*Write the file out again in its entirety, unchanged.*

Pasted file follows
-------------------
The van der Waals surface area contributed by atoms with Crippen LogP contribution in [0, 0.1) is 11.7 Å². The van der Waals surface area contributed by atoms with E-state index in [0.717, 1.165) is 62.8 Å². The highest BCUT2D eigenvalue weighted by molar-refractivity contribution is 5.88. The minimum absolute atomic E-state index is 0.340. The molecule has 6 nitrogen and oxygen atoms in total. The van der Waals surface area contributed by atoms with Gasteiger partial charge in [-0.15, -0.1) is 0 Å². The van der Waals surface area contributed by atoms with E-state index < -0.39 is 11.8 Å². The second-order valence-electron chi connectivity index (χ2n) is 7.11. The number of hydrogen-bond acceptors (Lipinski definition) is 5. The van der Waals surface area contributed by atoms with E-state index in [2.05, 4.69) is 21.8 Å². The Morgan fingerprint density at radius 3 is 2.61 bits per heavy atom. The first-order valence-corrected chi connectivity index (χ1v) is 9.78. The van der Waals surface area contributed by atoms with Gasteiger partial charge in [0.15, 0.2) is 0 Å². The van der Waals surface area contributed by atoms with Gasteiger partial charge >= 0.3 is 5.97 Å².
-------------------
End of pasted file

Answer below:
The van der Waals surface area contributed by atoms with Crippen LogP contribution in [0, 0.1) is 11.7 Å². The van der Waals surface area contributed by atoms with E-state index in [0.717, 1.165) is 62.8 Å². The highest BCUT2D eigenvalue weighted by molar-refractivity contribution is 5.88. The minimum absolute atomic E-state index is 0.340. The molecule has 6 nitrogen and oxygen atoms in total. The van der Waals surface area contributed by atoms with Gasteiger partial charge in [-0.15, -0.1) is 0 Å². The van der Waals surface area contributed by atoms with E-state index < -0.39 is 11.8 Å². The second-order valence-electron chi connectivity index (χ2n) is 7.11. The number of hydrogen-bond acceptors (Lipinski definition) is 5. The van der Waals surface area contributed by atoms with E-state index in [2.05, 4.69) is 21.8 Å². The Morgan fingerprint density at radius 3 is 2.61 bits per heavy atom. The first-order valence-corrected chi connectivity index (χ1v) is 9.78. The van der Waals surface area contributed by atoms with Gasteiger partial charge in [0.15, 0.2) is 0 Å². The van der Waals surface area contributed by atoms with Gasteiger partial charge >= 0.3 is 5.97 Å².